Security Experts:

Russian Hackers Scrambled to Erase Digital Footprints After Triton Attribution Report

FireEye on Triton malware at ICS Cyber Security Conference

SINGAPORE — SECURITYWEEK 2019 ICS CYBER SECURITY CONFERENCE — Some of the pieces of digital evidence that led to security researchers linking the notorious Triton malware to a Russian research institute were removed after the information was made public.

A blog post published in October 2018 by cybersecurity firm FireEye assessed with “high confidence” that the Triton malware, also known as Trisis and HatMan, was linked to Russia, specifically the Central Scientific Research Institute of Chemistry and Mechanics (CNIIHM), a technical research organization located in Moscow and owned by the Russian government.

FireEye, which tracks this activity as TEMP.Veles, analyzed some of the Triton-associated tools uploaded to online malware analysis services and stumbled upon a path that led researchers to the online moniker of a Moscow-based individual who had been involved in vulnerability research and who had apparently been a professor at CNIIHM.

However, a few weeks after FireEye published its attribution report, the company noticed that some of the evidence had started disappearing from the internet, Yihao Lim, senior cyber threat intelligence analyst at FireEye, said on Wednesday at SecurityWeek’s ICS Cyber Security Conference in Singapore.

Nathan Brubaker, who leads the FireEye Intelligence Cyber-Physical team, told SecurityWeek that within 2-4 weeks of FireEye’s blog post being published they noticed that CNIIHM had removed many photos from its website, including one showing the individual who allowed them to make the connection between Triton and the institute.

Brubaker said they also noticed that some information related to the department the individual worked in was also altered.

Furthermore, registrant (WHOIS) data associated with an IP address range used by the institute had been masked a little over two weeks after FireEye’s blog post was published — it initially clearly showed that the IP range belonged to CNIIHM, but all references to CNIIHM were later removed. FireEye had seen one of these IPs doing network reconnaissance against critical infrastructure organizations and it had been involved in other malicious activity supporting TEMP.Veles.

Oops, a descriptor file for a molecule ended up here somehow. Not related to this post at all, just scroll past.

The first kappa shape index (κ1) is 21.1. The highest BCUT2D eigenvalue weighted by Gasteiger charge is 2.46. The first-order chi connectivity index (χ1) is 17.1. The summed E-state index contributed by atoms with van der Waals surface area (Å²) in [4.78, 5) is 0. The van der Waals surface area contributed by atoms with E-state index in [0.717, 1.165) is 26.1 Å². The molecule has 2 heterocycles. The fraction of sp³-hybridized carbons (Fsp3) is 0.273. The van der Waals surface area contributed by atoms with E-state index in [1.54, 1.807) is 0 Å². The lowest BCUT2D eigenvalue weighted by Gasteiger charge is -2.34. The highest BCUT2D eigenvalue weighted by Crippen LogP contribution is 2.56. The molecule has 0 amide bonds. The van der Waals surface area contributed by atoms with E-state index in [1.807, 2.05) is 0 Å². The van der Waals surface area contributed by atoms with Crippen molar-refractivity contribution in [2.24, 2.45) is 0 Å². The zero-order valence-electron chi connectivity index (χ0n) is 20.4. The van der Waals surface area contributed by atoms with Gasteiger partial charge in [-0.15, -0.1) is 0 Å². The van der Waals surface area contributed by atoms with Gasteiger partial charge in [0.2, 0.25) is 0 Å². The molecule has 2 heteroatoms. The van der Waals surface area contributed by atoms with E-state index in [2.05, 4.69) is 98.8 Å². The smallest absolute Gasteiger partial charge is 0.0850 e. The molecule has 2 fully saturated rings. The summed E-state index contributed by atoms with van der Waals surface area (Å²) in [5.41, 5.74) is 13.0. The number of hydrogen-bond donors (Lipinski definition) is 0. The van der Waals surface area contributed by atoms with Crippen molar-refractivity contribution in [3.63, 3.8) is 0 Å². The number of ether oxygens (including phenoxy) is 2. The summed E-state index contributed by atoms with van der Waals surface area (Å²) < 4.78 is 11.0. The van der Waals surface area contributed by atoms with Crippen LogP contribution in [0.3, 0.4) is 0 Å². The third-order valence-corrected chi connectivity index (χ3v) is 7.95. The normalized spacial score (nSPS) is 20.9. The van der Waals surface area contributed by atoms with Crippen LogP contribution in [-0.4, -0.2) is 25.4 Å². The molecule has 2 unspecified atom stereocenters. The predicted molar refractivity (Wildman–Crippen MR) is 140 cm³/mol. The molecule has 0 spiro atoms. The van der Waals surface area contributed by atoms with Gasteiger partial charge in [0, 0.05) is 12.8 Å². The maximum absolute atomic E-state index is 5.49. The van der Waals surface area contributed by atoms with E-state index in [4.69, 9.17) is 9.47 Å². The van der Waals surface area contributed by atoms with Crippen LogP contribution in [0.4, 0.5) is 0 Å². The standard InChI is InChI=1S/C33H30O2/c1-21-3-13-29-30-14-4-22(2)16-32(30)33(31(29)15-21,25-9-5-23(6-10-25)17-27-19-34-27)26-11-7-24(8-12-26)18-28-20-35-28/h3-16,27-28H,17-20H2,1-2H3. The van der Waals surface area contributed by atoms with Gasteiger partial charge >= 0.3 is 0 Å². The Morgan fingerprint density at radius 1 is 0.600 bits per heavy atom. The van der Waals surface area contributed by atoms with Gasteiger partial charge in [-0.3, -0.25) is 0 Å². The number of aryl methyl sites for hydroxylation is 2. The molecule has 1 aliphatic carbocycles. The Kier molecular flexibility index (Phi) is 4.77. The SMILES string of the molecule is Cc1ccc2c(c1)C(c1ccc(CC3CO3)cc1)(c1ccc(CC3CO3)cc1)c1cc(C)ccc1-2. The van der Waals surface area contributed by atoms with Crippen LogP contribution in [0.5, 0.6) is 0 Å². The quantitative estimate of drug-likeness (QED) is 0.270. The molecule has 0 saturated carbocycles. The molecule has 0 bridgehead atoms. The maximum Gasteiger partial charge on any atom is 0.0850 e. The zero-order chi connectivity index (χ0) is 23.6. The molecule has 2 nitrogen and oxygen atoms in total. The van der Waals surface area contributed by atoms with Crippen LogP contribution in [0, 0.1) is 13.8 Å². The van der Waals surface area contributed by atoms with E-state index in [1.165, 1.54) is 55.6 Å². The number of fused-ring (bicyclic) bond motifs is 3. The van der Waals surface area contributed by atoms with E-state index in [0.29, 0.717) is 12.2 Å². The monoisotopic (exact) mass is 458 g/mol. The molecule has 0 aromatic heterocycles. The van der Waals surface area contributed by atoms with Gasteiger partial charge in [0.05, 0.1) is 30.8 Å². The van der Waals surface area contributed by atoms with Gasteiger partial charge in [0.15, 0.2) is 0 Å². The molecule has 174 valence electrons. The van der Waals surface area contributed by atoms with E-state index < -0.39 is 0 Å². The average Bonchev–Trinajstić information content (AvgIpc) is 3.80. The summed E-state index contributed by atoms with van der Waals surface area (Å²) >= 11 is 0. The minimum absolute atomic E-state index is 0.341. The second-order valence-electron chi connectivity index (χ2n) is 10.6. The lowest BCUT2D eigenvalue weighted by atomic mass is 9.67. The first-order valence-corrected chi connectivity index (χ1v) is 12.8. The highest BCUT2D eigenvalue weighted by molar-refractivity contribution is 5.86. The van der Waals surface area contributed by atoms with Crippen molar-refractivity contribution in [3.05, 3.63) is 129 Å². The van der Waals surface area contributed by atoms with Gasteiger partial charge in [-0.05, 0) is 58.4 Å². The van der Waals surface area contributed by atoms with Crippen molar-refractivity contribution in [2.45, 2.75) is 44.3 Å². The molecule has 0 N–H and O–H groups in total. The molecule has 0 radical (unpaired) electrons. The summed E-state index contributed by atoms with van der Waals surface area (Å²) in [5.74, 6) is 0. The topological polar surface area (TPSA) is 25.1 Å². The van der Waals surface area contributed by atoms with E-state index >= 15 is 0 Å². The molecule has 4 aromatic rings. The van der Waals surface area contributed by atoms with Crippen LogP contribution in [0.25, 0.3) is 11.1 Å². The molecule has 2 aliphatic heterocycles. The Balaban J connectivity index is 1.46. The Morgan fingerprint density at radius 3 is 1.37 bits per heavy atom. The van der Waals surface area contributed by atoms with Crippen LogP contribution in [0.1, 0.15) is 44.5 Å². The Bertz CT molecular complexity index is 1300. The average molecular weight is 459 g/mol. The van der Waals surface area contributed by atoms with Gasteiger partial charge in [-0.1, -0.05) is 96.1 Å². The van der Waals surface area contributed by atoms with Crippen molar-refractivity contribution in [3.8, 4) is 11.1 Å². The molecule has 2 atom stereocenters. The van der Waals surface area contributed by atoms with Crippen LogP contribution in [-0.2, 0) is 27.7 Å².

Registrant data changed for Triton-linked IPs

The cybersecurity firm has not made public all the evidence that led it to conclude that CNIIHM has contributed to the development of the Triton framework, but it has disclosed several of the clues it has found. FireEye has highlighted that it does not claim the entire Triton framework is the work of this organization.

It pointed out that CNIIHM’s knowledge and personnel would make it highly capable of developing the Triton malware. It has research departments that specialize in the protection of critical infrastructure and the development of weapons and military equipment, and it collaborates with a wide range of other organizations, including ones involved in computer science, electrical engineering, defense systems, and information technologies.

When it published its attribution report, FireEye mentioned that while it’s possible some CNIIHM employees conducted these activities without the knowledge of the organization, this scenario is unlikely considering that the activity spans several years. The apparent clean-up effort seems to reinforce CNIIHM’s involvement.

The existence of Triton came to light in 2017 after the malware triggered a Schneider Electric safety system and caused disruptions at an oil and gas plant in Saudi Arabia. FireEye’s Mandiant was called in to investigate the incident and the company said it recently responded to another attack carried out by the Triton group against a critical infrastructure facility. However, it could not share any information about the target of this second attack, but it did clarify that the actual Triton malware was not observed in the operation.

The security firm recently published more details on the techniques and tools used by the Triton attackers and noted that the group focused on maintaining access, moving laterally, conducting reconnaissance, and avoiding being detected, rather than stealing information from compromised devices.

Industrial cybersecurity firm Dragos, which tracks the group behind Triton as Xenotime, reported last year that the hackers had expanded their list of targets to outside the Middle East and had started targeting a wider range of safety systems.

Related: Industry Reactions to New Triton Attacks on Critical Infrastructure

Related: Triton ICS Malware Developed Using Legitimate Code

view counter
Eduard Kovacs (@EduardKovacs) is a contributing editor at SecurityWeek. He worked as a high school IT teacher for two years before starting a career in journalism as Softpedia’s security news reporter. Eduard holds a bachelor’s degree in industrial informatics and a master’s degree in computer techniques applied in electrical engineering.